Gangs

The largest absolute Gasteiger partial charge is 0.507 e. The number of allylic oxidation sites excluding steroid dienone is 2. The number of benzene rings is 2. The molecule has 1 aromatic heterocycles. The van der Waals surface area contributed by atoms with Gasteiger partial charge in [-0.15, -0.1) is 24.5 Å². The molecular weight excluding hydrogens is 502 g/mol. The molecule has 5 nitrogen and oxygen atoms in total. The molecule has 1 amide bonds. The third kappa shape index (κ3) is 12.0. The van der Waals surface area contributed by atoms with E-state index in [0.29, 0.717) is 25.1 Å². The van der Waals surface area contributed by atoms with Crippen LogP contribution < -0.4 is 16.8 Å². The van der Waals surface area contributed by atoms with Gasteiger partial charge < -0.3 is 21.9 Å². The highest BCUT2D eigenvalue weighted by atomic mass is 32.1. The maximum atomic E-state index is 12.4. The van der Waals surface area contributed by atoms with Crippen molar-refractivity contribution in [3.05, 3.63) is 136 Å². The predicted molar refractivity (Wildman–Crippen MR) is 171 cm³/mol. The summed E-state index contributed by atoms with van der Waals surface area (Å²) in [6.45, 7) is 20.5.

Membership to a gang is based upon many criteria, the most important being, socio-economic status, religion, race and culture. Gangs tend to cluster in high-crime, socially disadvantaged neighborhoods (Thornberry et al., 2003) In the sub-urban and rural areas there has been a spurt in gang membership. Gangs began to take root as many immigrants could not cope up with the culture of their adopted homeland and thereby could not assimilate themselves within the new society. These immigrants formed gangs to forge an identity for themselves and took up the role of alternative family providing support to the members. Such gangs also provided its male and female members protection. One of the very distinctive characteristics of gang members are that most of them come from the male minority groups such as Hispanic, African and Asian countries. Other distinctive characteristics are that such members come from poverty stricken areas, those who depend on welfare or those coming from single parent backgrounds. Qs. 2. Specific groups of youth and gangs Gang memberships are not a product of several specific risk factors, but the result of the accumulation of many varied kinds of risk factors (Krohn and Thornberry, 2008). One of the specific groups is the youth that are delinquent, are most likely to join gangs. Various environmental and personal factors lead to the joining of gangs. Initially delinquent youth join starter gangs and at a later point in time they graduate to joining serious gangs. Youth experiencing racism, find themselves being denied of resources and privileges. The absence of purchasing power and inability to fulfill basic needs leads to feelings of hopelessness and diminished self worth. Adolescents belonging to this category often form their own establishments. Exposure to anti-social influences and poor performance in school increases the risk of a person joining a gang. Socially maladjusted youths tend to join gangs. Qs. 3 Membership in relation to age Most of the gang members are very young children between the ages of 10 to 18 years. They are at an impressionable age and thus peer pressure makes them gravitate towards gang membership. Gender is not an issue in relation to age. Both male and female gang members fell mostly within this age group and were expected to carry out their activities as required. Every gang has two or three leaders who head the gang and give out orders to assault, harass or steal from people. However, in Chinese gangs the ages range between 13 to 37 years. (New York City Police Department, 1983) Though some of the youth join voluntarily, others are forced by threatening and other crude methods. Qs. 4 Benefits and dangers of Gang membership Gangs provide psychological support to youth which most of the members do not get from traditional support system like family, religion and school. They are a closely -knit cohesive structure which provide the members with a sense of belonging, more especially in the case of immigrants. Lure of easy money entices many to join drug gangs. Gang members are benefited in more ways than one. For example, they are provided with an apartment and food in addition to ammunition to carry out their nefarious work. However, they face the danger of losing their lives in case an operation fails or when conflicts arise among the members themselves. Most of them do not have freedom to do as they want and they live in fear because they have to

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